Watch Marco Rubio’s full interview with CNN’s Jake Tapper on “State of the Union” on Sunday, at 9 a.m. ET.

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Marco Rubio might run for reelection if Florida's lieutenant governor, a close friend of his, had not entered the race

"Look, I have a real good friend I've known for a long time who I was running for the Senate with."

Washington CNN  — 

Marco Rubio said he would consider running for re-election to the Senate if Florida’s lieutenant governor, a close friend of his, had not entered the race to succeed him.

Rubio, who said last year while he was running for president that he would not seek re-election, offered a new window into his thinking in an interview with CNN’s Jake Tapper set to air Sunday on “State of the Union.”

Marco Rubio says he’s going to the GOP convention

Tapper asked the incumbent if he would run again had the state’s no. 2 and close friend, Carlos Lopez-Cantera, not run in his place.

“Maybe,” Rubio replied.

“Look, I have a real good friend I’ve known for a long time who I was running for the Senate with. I didn’t run. I said I wasn’t going to. He got into the race,” Rubio said. “I think he’s put in time and energy to it and he deserves the chance to see where he can take it.”

Later Friday, a spokeswoman for Lopez-Cantera, Courtney Alexander, said the lieutenant governor wasn’t stepping aside.

“It looks like the press needs a narrative going into Memorial Day weekend,” Alexander said. “Carlos Lopez-Cantera is focused on winning this Senate seat, and Senator Rubio has been supportive of Lopez-Cantera’s candidacy. I’ll let that speak for itself.”

Chris Hartline, spokesman for businessman Carlos Beruff, who is also seeking the Republican nomination for the Senate seat, said his boss wouldn’t drop out it Rubio jumped in.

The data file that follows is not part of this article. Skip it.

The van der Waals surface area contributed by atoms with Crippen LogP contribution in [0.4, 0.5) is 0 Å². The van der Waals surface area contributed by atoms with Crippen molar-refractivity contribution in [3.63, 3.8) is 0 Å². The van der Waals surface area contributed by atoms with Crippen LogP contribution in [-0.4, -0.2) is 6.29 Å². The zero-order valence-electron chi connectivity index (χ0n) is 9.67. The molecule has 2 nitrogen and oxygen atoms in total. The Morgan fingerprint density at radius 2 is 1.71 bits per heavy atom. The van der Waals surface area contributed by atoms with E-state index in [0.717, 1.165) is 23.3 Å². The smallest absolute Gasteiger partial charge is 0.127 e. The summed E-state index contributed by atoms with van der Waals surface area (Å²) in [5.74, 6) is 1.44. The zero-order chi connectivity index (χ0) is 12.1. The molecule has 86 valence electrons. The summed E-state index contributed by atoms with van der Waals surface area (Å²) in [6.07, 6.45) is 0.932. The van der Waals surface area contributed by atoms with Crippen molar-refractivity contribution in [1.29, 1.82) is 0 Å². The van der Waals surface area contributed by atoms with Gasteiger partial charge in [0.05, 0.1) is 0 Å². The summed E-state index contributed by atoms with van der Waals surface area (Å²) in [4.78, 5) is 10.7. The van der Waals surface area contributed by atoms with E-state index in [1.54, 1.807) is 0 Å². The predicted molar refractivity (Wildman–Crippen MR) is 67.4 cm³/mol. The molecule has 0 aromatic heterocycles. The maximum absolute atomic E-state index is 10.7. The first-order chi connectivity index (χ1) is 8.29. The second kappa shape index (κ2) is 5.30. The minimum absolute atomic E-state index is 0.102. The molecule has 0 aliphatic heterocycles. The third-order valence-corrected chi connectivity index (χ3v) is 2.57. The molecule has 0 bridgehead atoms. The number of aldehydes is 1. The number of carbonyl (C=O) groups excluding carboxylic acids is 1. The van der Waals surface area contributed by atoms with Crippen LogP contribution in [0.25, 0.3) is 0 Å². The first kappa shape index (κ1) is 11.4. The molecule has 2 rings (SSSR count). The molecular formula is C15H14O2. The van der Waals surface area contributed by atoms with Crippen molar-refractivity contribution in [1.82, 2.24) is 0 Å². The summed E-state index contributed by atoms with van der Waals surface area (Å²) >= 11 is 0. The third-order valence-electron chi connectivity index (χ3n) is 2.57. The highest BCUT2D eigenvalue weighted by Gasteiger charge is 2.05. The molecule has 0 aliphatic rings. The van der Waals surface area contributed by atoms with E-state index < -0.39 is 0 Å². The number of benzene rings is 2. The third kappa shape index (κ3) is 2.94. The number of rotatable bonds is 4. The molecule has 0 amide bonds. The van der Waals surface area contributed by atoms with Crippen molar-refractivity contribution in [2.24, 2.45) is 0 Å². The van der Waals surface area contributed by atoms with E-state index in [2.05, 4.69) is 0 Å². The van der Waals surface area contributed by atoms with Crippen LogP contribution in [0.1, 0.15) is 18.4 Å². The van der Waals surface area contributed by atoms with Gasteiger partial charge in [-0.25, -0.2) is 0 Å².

“Carlos Beruff is staying in this race. Marco Rubio made the right decision in 2010 when he refused to get pushed out of the race by the power brokers in Washington,” Hartline said. “As usual, Washington Republicans think they can control the race, but the voters of Florida will decide who our nominee is, and we feel confident about where we are.”

Rubio is under increasing pressure – from prominent senators as well the party’s presumptive presidential nominee – to run again for his Florida Senate seat, rather than leaving the seat open to a possible Democratic pick-up in November. On Thursday night, Donald Trump – who fought bitterly with Rubio during the presidential primaries – tweeted that Rubio should seek re-election.

“Poll data shows that @marcorubio does by far the best in holding onto his Senate seat in Florida. Important to keep the MAJORITY. Run Marco!” Trump tweeted.

The former presidential candidate also said he was frustrated with reporting that emerged during the presidential race that he “hated” the Senate. Rubio said he did not.

“If my term had ended in 2018 instead of 2016, I might very well have run for re-election,” he said.

Republicans face a steep challenge this fall to hold on to control of the Senate, and Florida’s Senate seat currently held by Rubio is one of several battleground state where Democrats see an opportunity for a pickup.

On Sunday morning the Democratic National Committee released a new video using Rubio’s comments on “State of the Union” to mock the Florida senator’s reversal on Trump.

The video strings together clips of Rubio calling Trump a “con artist,” not ready to be commander-in-chief, with a 40-year record of “sticking it to the little guy.” It then shows Rubio telling Tapper that he would “most certainly be honored to be considered” for a speaking slot on Trump’s behalf at the Republican convention.

On Friday, the Senate Leadership Fund, a super PAC allied with Senate Majority Leader Mitch McConnell, said in a statement that it would support Rubio if he decides to run.

“We felt confident about betting on Rubio back in 2010 and would do it again in a heartbeat, but right now it’s hard to imagine making that same investment without him as our candidate,” said Steven Law, the head of the group.

CNN’s Manu Raju and Teddy Davis contributed to this report.